For years immigrants were told that the only way for their children to embrace American culture was to leave behind their heritage language and speak only English. But what if this advice was based solely on political motives and not the wellbeing of children? What if the truth was that all children in America, regardless of their cultural background, would actually benefit from learning two languages? The answer to this question has sparked a new Latino parenting revolution that is changing the face of America.
Roxana and Ana, founders of the wildly successful parenting blog SpanglishBaby, are part of a growing movement of Latino parents who are proudly reclaiming their language and cultural heritage for themselves and their children. Laugh and cry with them as they stumble through the ups and downs of raising bilingual, bicultural children in America and discover themselves in the process. This inspiring parenting memoir includes practical tips and resources to help parents from all backgrounds give their children the benefits of bilingualism. Bilingual Is Better debunks old stereotypes while shedding new light on hot topics like bilingual education, cultural heritage, and what it really means to be Latino. A perfect blend of hilarious anecdotes and solid research, this book is a fun, engaging read which is sure to spark conversation and positive change.
Roxana A. Soto and Ana L. Flores co-founded the popular parenting blog SpanglishBaby, which was recently named a Must Read Mom's Blog by Parenting magazine. Both authors are well known, award-winning bilingual journalists.
The dramatic and compelling story of the transformation of America during the last fifty years, told through a handful of families in one suburban county in Virginia that has been utterly changed by recent immigration.In the fifty years since the 1965 Immigration and Nationality Act, the foreign-born population of the United States has tripled. Significantly, these immigrants are not coming from Europe, as was the case before 1965, but from all corners of the globe. Today non-European immigration is ninety percent of the total immigration to the US. Americans today are vastly more diverse than ever. They look different, speak different languages, practice different religions, eat different foods, and enjoy different cultures. In 1950, Fairfax County, Virginia, was ninety percent white, ten percent African-American, with a little more than one hundred families who were "other." Currently the African-American percentage of the population is about the same, but the Anglo white population is less than fifty percent, and there are families of Asian, African, Middle Eastern, and Latin American origin living all over the county. A Nation of Nations follows the lives of a few immigrants to Fairfax County over recent decades as they gradually "Americanize." Hailing from Korea, Bolivia, and Libya, these families have stories that illustrate common immigrant themes: friction, between minorities, economic competition and entrepreneurship, and racial and cultural stereotyping. It's been half a century since the 1965 Immigration and Nationality Act changed the landscape of America, and no book has assessed the impact or importance of this law as this one does, with its brilliant combination of personal stories and larger demographic and political issues.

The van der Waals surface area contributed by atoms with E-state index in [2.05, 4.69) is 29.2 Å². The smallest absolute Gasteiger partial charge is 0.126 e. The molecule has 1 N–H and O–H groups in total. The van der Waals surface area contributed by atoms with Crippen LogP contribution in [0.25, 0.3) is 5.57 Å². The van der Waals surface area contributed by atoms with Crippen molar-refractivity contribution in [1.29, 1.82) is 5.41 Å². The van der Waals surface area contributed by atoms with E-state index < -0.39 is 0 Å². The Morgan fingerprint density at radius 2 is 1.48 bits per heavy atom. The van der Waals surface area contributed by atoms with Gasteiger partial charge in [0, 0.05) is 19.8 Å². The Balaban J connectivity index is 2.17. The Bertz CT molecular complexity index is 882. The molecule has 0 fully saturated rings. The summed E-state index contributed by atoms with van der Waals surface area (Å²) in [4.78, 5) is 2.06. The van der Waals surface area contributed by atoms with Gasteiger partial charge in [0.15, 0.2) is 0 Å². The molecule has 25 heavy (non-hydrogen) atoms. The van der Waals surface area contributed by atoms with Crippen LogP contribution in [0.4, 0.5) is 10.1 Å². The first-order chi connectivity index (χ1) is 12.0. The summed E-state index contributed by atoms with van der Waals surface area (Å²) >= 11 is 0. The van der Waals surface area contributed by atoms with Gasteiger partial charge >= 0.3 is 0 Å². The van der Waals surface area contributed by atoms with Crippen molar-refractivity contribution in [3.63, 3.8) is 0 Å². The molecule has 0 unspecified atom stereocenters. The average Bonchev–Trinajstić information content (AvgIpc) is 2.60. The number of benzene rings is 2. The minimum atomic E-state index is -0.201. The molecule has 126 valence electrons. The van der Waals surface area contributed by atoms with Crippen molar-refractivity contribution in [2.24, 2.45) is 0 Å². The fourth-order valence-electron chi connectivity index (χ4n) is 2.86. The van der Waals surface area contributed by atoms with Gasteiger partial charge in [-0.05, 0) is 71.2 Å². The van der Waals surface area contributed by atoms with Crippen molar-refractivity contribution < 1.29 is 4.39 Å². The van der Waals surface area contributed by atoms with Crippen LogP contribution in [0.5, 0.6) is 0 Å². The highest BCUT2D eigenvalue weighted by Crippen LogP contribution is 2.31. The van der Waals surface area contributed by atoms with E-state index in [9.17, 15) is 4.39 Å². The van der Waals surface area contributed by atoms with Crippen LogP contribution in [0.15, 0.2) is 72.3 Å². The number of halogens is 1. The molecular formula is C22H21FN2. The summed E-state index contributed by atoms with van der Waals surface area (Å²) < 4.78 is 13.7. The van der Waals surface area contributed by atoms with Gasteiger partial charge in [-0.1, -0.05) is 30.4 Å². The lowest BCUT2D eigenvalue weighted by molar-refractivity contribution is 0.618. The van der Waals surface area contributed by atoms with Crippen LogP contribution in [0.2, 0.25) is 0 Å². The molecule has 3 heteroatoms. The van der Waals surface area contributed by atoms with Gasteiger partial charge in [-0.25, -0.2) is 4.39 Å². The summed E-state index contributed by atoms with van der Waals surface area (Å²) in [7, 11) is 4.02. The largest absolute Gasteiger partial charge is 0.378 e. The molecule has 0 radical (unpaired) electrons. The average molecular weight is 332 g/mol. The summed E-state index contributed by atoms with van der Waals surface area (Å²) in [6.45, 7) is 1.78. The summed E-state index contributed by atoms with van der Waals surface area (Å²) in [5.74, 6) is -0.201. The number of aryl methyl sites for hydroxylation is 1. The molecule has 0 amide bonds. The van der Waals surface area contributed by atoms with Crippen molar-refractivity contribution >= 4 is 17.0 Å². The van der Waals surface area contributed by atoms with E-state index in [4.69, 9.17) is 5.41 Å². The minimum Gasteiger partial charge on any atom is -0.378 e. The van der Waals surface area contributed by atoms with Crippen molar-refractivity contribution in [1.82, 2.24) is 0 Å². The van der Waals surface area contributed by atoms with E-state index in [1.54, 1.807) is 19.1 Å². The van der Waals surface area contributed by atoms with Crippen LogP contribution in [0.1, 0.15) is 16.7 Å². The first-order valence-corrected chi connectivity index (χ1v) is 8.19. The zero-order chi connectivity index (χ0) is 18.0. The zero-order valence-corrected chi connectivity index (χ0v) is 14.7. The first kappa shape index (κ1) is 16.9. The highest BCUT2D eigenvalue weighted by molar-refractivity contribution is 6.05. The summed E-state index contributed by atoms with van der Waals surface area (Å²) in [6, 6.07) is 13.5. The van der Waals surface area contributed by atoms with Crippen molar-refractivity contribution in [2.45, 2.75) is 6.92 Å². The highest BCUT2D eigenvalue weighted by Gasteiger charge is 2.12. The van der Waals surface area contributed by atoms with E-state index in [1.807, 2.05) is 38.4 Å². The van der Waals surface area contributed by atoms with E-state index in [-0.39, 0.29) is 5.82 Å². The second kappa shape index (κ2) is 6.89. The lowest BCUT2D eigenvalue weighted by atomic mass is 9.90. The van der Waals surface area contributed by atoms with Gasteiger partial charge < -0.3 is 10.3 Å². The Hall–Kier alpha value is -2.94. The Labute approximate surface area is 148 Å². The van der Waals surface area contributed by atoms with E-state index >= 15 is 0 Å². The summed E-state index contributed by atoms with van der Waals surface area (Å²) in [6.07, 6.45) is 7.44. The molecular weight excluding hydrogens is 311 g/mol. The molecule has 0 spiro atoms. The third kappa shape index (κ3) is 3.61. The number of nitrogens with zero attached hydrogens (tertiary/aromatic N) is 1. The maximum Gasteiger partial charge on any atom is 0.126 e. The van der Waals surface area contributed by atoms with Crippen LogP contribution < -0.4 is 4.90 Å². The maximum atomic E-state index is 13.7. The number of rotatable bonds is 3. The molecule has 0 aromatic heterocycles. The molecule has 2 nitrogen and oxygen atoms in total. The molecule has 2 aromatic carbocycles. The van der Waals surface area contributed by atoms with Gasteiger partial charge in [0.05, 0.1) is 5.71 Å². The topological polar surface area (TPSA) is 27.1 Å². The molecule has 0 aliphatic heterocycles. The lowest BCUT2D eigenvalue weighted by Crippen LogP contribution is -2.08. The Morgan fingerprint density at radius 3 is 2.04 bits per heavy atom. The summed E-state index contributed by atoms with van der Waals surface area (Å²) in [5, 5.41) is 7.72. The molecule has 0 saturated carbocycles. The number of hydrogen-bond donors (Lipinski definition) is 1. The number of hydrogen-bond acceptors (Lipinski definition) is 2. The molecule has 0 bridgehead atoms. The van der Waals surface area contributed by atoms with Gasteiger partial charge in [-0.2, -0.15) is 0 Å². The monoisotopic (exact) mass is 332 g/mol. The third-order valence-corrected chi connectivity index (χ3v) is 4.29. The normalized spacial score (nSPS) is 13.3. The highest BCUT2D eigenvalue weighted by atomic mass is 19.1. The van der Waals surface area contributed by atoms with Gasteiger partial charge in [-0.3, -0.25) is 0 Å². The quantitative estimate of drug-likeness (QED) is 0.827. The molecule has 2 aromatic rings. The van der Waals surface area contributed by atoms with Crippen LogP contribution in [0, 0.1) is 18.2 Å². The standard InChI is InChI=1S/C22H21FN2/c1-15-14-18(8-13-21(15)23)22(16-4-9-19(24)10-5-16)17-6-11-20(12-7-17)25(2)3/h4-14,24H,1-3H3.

To early American immigrants, nineteenth-century newcomers from the Scandinavian peninsula likely seemed all of a type. to immigrants hailing from Norway and Sweden, however, differences in language, culture, and religion sorted them into distinct groupings: not Scandinavian, but Norwegian or Swedish--and proud of their lineage.
How did these differences affect relationships in the new world? In what ways did Swedes and Norwegians preserve their cultures in the city and in rural areas? On what political subjects did they disagree--or perhaps agree? Did they build communities together or in opposition to each other? Where they were neighbors, were they also friends? In this groundbreaking volume, scholars from the United States, Sweden, Norway, and Denmark debate these issues
and more, sharing perspectives on context, culture, conflict, and community.
Essayists include Philip J. Anderson, Jennifer Attebery, H. Arnold Barton, Ulf Jonas Bj rk, Dag Blanck, J rn Br ndal, Angela Falk, Mark Granquist, Per Olof Gr nberg, Ingeborg Kongslien, James p. Leary, Joy K. Lintelman, Odd S. Lovoll, David Mauk, Byron J. Nordstrom, Kurt W. Peterson, Harald Runblom, and Mark Safstrom.
Philip J. Anderson is professor of church history at North Park University in Chicago. Dag Blanck is director of the Swenson Swedish Immigration Research Center at Augustana College, Rock Island, and associate professor of history at Uppsala University, Sweden.
In the wake of September 11, 2001, the Department of Homeland Security (DHS) was created to prevent terrorist attacks in the US.This led to dramatic increases in immigration law enforcement - raids, detentions and deportations have increased six-fold. Immigration Nation critically analyses the human rights impact of this tightening of US immigration policy. Golash-Boza reveals that it has had consequences not just for immigrants, but for citizens, families and communities. She shows that even though family reunification is officially a core component of US immigration policy, it has often torn families apart. This is a critical and revealing look at the real life - frequently devastating - impact of immigration policy in a security conscious world.
Estados Unidos es un pa s que hoy tiene habitantes de primera y de segunda clase. Esto tiene que cambiar, y pronto. Hay 12 millones de indocumentados, pero tambi n hay una esperanza: la promesa que Barack Obama le hizo a Jorge Ramos de que durante su primer a o como presidente apoyar a una reforma migratoria. Tierra de todos es un libro urgente y necesario, que pretende ayudar a que se realice esta reforma. Este es un libro que da voz a los que no la tienen. Un libro que todo inmigrante debe tener y, sobre todo, este es un libro que todos los que critican a los inmigrantes deben leer, para que entiendan que Estados Unidos es un mejor pa s gracias a todas las personas que vinieron de otros pa ses.